We're now at Teddington waiting for high tide this afternoon to make the short run down to Brentford and the Grand Union Canal. Can't say I'm looking forward to the first few miles on that with a dozen or so heavy locks, shallow rubbish strewn water and so on after the deep waters and immaculate locks of the Thames.
Yesterday I walked across the pedestrian bridge here at the lock and into the old Thames TV studios which are now owned by Haymarket Publishing whose swanky offices look out onto the river. This is the nerve centre of the What Car? operation. And I mean operation - it's no longer just a magazine but a website, a mystery shopping business, a car buying advice call centre and a technical centre that scientifically measures the true fuel consumption of cars (rather than those sometimes way off beam manufacturer figures.)
Forty years ago I was one of a gang of four editorial hacks sitting in an attic room in Gillow House, just off Oxford Street putting together the very first issue of What Car? We used typewriters; the photos were virtually all black & white - colour was an expensive commodity permitted on rarely more than three or four editorial pages - and we did our proof checking with ballpoint pens. After four years as a local newspaper reporter it was my break into motoring journalism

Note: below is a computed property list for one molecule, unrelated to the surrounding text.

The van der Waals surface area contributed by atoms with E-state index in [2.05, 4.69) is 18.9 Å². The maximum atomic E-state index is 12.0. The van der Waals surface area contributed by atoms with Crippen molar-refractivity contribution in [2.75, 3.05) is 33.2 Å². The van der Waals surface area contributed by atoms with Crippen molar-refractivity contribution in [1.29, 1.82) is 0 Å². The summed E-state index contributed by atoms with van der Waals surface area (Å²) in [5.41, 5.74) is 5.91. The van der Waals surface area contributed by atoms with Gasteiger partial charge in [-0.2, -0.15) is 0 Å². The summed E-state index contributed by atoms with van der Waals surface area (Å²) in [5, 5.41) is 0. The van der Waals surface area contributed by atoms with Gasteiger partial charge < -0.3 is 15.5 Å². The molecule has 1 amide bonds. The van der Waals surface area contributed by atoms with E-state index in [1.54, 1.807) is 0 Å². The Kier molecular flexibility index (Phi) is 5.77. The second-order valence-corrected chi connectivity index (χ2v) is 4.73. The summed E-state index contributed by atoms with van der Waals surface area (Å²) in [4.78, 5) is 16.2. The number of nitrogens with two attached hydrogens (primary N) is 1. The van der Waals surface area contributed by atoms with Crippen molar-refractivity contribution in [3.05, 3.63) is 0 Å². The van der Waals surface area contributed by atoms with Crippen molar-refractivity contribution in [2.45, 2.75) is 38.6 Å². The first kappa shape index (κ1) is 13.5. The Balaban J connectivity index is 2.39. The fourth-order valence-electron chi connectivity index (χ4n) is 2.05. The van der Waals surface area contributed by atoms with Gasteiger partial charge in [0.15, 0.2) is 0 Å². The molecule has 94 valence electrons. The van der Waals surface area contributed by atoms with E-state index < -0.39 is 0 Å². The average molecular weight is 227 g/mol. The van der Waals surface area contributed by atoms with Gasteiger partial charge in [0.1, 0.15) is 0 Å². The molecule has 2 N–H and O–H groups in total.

It was a great idea for a magazine (I wish I'd had it). Before What Car? no-one had group tests which compared cars, pages of data listing specifications and prices of new cars and tables of used car prices too.
It was an instant success - despite the 1973 oil crisis virtually doubling the price of petrol overnight shortly after the mag was launched, followed shortly afterwards by the 'three day week' with its temporary 50mph speed limits.
We had a good celebration of its 40th birthday: the youngsters who put together today's What Car? got a chance to meet with the old codgers who put together the first one - a bit like looking at some grey haired old gorillas at the zoo I guess - and then us oldies went off for a decent lunch and a chance to share our hazy memories of the antics we got up to.
It was a fun job then; I hope it's still fun now.
And I was not surprisingly the only one who turned up to the event by boat!